United States District Court, S.D. Mississippi, Southern Division
ORDER DENYING DEFENDANT CITY OF GULFPORT,
MISSISSIPPI'S AMENDED MOTION TO DISMISS 
SULEYMAN OZERDEN UNITED STATES DISTRICT JUDGE
THE COURT is Defendant City of Gulfport, Mississippi's
Amended Motion to Dismiss  the claims asserted by
Plaintiffs Li'Trendia West and Charmaine Hartfield in
their Amended Complaint . This Motion is fully briefed.
For the reasons that follow, the Court finds that
Defendant's Motion should be denied.
case arises out of an incident which allegedly occurred on
June 8, 2014. Plaintiffs Li'Trendia West
(“West”) and Charmaine Hartfield
(“Hartfield”) (jointly, “Plaintiffs”)
allege in their Amended Complaint  that they were
subjected to “violent and abusive conduct” by
Defendant Mario Hill (“Defendant Hill”) due to
Defendant City of Gulfport's (the “City”)
failure to “adopt and implement policies and
procedures” to prevent such conduct. Am. Compl.  at
they claim that after they called the Gulfport Police
Department to report a disturbance at a business on Beach
Boulevard in Gulfport, Mississippi, Defendant Hill, a police
officer with the Gulfport, Mississippi, Police Department,
responded and offered to drive them back to their hotel room.
Id. at 2. Instead, Defendant Hill parked on a dark
street, ordered West out of the patrol car, and then exposed
himself, groped West, and sexually propositioned her.
Id. Plaintiffs further claim that Defendant Hill
exposed himself to Hartfield suggesting that she “touch
it” while otherwise sexually propositioning her.
Id. Plaintiffs advance 42 U.S.C. § 1983 claims
against Defendant Hill for actions taken “under the
color of state law, ” and against the City for its
deliberate indifference in failing “to investigate,
train, supervise and discipline Defendant Hill” and in
failing to adopt adequate policies and procedures that would
have prevented Defendant Hill's conduct. Id. at
November 18, 2016, the City filed an Amended Motion to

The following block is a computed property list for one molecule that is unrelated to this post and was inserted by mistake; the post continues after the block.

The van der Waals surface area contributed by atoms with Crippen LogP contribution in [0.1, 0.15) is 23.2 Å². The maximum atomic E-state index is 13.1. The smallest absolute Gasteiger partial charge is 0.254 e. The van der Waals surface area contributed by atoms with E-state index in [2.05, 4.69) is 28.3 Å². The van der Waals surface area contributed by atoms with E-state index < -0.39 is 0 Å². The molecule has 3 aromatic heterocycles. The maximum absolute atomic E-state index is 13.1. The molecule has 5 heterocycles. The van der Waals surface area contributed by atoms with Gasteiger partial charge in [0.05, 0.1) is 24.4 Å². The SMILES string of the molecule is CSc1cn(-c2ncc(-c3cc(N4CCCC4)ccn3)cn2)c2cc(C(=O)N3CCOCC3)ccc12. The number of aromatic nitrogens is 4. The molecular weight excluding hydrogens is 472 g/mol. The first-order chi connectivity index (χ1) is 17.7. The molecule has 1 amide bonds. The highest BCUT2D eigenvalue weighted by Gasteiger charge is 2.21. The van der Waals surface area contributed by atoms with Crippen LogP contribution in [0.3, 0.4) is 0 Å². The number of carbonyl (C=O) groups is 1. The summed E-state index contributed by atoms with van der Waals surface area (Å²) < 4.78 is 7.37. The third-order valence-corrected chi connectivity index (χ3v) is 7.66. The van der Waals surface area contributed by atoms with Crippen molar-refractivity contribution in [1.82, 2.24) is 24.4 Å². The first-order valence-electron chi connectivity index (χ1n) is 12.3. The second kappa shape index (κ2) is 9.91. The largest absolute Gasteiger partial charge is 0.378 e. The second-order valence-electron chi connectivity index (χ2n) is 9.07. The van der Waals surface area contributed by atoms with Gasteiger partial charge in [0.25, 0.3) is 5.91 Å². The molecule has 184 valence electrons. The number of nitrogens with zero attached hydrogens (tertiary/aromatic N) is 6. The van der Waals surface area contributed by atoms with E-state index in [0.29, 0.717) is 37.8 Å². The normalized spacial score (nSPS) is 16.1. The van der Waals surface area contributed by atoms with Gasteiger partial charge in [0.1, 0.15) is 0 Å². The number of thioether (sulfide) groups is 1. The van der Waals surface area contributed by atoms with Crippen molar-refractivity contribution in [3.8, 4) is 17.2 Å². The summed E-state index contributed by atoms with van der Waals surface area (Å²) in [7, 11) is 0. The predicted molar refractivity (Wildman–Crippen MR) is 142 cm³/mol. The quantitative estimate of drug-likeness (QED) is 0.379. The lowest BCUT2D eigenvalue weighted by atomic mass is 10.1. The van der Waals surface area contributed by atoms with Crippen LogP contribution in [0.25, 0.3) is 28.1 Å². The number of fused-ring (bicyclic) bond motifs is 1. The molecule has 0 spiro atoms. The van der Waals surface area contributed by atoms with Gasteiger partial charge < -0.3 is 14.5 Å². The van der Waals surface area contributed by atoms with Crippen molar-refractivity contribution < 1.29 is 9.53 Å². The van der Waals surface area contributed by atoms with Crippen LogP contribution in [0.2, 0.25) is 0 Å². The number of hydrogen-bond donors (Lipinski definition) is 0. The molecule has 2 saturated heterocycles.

Dismiss  on grounds that the Amended Complaint contains
only conclusory allegations of violations of Plaintiffs'
constitutional rights, and that the allegations against the
City appear to be predicated upon a theory of vicarious
liability. Am. Mot. to Dismiss  at 4-5. The City seeks
dismissal under Federal Rules of Civil Procedure 12(b) and/or
56. Id. The City asserts that, based upon the
Affidavit of Leonard Papania, Chief of Police for the City of
Gulfport, the only “existing proof is that the City did
conduct a thorough background check of Hill's past”
which revealed no prior criminal activity and that no prior
sexual harassment complaints had been lodged against any City
law enforcement officer, including Defendant Hill, prior to
those advanced by Plaintiffs.
Response in Opposition  maintains that the Amended
Complaint does make “sufficient allegations to state a
claim for liability against the City under 42 U.S.C. §
1983.” Resp. in Opp'n  at 1. Plaintiffs contend
that dismissal at this early stage of the litigation would be
improper in that they have stated a sufficient factual basis
to support their claims and have not had the benefit of
discovery concerning the City's policies. Mem.  at
The Amended Motion to Dismiss.
Federal Rule of Civil Procedure 12(b)(6) standard.
considering a motion to dismiss under Rule 12(b)(6), the
“[C]ourt accepts ‘all well-pleaded facts as true,
viewing them in the light most favorable to the
plaintiff.'” Martin K. Eby Constr. Co. v.
Dallas Area Rapid Transit, 369 F.3d 464, 467 (5th Cir.
2004) (citation omitted). “To survive a motion to
dismiss, a complaint must contain sufficient factual matter,
accepted as true, to ‘state a claim to relief that is
plausible on its face.'” Ashcroft v.
Iqbal, 556 U.S. 662, 678 (2009) (quoting Bell
Atlantic Corp. v. Twombly, 550 U.S. 544, 570 (2007)).
Specifically, a plaintiff must plead “factual content
that allows the court to draw the reasonable inference that
the defendant is liable for the misconduct alleged.”
Iqbal, 556 U.S. at 678 (citing Twombly, 550
U.S. at 556).
Federal Rule of Civil Procedure 8(a)(2), a complaint must
contain “a short and plain statement of the claim
showing that the pleader is entitled to relief.”
Wooten v. McDonald Transit Associates, Inc., 788
F.3d 490, 498 (5th Cir. 2015).
The purpose of this requirement is “to ‘give the
defendant fair notice of what the . . . claim is and the
grounds upon which it rests.'” Bell Atl. Corp.
v. Twombly,550 U.S. 544, 555, 127 S.Ct. 1955, 167
L.Ed.2d 929 (2007) (quoting Conley v. Gibson, 355
U.S. 41, 47, 78 S.Ct. 99, 2 L.Ed.2d 80 (1957)). The factual
allegations in the complaint need only “be enough to
raise a right to relief above the speculative level, on the
assumption that all the allegations in the complaint are true
(even if doubtful in fact).” Id. (footnote and
citations omitted). “[D]etailed factual
allegations” are not required, but the pleading must